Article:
In my first year coming up to Edinburgh I stumbled almost by accident upon Fat Git Theatre, a company of Warwick graduates who had created a surreal, unsettling adaptation of the Peter Mortimer novella Uninvited. They had a style that immediately stuck out amongst the other emerging work I was seeing, and I've been making a point of coming back to see what they’re up to at the Fringe in the two years since.
This year's show, Winky, is another adaptation. The short story by George Saunders that provides the company’s material is typically quirky, combining a sharp satire of self-help and consumerism with a strange, fractious and yet somehow endearing relationship between two siblings. It’s not quite the step up for the company that I was hoping for, but it’s worth going to for the opening motivational speech piss-take alone.
One company who are unafraid of reinventing themselves on the Fringe are Theatre ad Infinitum. I first saw them with Translunar Paradise, a wordless and heartbreaking meditation on grief, which they followed up with a daring drag cabaret about Israeli identity. Light, a sci-fi dystopia set in a world where thoughts are regularly policed, is equally bold in its aesthetic, but for me it’s quite a way from the company’s best.
"One of my favourite experiences is to follow work through from early scratch to final performance"
Secret Theatre’s A Series of Increasingly Impossible Acts, which I’ve already mentioned on here, is a show that begs to be returned to, as is Barrel Organ’s excellent Nothing (a title that’s causing no small amount of confusion at the Summerhall box office). I first caught this bleak but brilliant series of eight intercut monologues by Lulu Raczka at this year’s National Student Drama Festival and took loads more from it on a second viewing here in Edinburgh, as different thoughts and moments tugged on my mind.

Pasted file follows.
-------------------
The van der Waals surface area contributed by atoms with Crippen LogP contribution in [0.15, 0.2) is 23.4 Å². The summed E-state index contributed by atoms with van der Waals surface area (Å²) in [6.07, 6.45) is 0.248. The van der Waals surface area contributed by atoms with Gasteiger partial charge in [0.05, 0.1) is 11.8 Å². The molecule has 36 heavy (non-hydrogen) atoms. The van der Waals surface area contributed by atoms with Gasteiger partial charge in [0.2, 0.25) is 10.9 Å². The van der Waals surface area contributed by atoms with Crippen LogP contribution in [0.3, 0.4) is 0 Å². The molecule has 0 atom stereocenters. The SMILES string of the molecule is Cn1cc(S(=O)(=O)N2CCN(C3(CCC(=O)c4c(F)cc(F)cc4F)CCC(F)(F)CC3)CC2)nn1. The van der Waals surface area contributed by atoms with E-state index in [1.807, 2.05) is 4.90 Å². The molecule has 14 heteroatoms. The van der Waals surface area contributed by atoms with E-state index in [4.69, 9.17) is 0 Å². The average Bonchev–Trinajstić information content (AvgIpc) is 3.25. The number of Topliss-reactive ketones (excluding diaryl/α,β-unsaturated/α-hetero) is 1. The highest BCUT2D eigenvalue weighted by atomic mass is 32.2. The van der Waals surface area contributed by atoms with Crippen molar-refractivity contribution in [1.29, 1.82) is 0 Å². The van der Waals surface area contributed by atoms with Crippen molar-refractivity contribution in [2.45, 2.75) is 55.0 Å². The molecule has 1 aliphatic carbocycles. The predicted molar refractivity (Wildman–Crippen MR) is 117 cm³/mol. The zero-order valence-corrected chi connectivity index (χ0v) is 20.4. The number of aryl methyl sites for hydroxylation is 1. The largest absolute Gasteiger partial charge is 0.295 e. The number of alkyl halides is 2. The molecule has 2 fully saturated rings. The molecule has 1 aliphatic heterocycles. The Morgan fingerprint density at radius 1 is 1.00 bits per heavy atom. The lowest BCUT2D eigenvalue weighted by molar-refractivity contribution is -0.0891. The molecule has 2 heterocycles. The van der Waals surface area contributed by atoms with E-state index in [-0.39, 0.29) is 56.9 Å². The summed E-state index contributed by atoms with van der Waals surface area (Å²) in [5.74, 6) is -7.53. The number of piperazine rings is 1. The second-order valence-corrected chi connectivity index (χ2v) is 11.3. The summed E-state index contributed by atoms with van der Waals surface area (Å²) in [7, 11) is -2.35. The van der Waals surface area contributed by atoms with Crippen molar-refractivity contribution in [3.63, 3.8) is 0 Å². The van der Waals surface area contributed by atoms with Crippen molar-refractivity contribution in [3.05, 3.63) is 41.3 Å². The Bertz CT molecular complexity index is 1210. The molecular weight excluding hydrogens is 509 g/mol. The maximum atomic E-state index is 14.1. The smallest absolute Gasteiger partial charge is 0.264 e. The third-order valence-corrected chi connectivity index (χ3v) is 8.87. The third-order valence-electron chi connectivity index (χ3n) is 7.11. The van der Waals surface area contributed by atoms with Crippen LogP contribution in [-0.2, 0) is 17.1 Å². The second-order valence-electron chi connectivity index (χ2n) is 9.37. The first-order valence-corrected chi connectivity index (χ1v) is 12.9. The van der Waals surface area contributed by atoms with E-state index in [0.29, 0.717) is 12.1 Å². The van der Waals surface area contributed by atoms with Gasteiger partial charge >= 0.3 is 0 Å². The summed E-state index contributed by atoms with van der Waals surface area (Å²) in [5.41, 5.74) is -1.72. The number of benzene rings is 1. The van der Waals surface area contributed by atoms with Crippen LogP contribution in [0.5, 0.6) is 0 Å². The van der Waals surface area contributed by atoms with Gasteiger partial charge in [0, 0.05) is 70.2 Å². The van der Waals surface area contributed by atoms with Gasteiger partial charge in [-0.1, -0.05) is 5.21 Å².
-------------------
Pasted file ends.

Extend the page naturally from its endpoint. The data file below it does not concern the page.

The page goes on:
It’s also been a treat to go back to Forest Fringe, the artist-run fringe of the Fringe, and see how they are settling into their second year in the Out of the Blue Drill Hall in Leith. It’s a shame that the festival within (or without) a festival is such a trek from the rest of the action, but its new home is an oasis of calm amid the chaos of everything else, briefly and gently holding audiences – sometimes literally, in the case of Verity Standen‘s gorgeous, intimate Hug.
Finally, and as I’ve noted in the past, one of my favourite experiences as both critic and audience member is to follow work through from early scratch to final performance. Ellie Stamp‘s Are You Lonesome Tonight? and Sh!t Theatre’s (decidedly not shit) Guinea Pigs on Trial, sharing an afternoon slot on alternate days at Summerhall, are both shows that I saw very early versions of at The Yard in London. They have developed into a pair of fun, inventive and knotty pieces of theatre, more than repaying the return visit.
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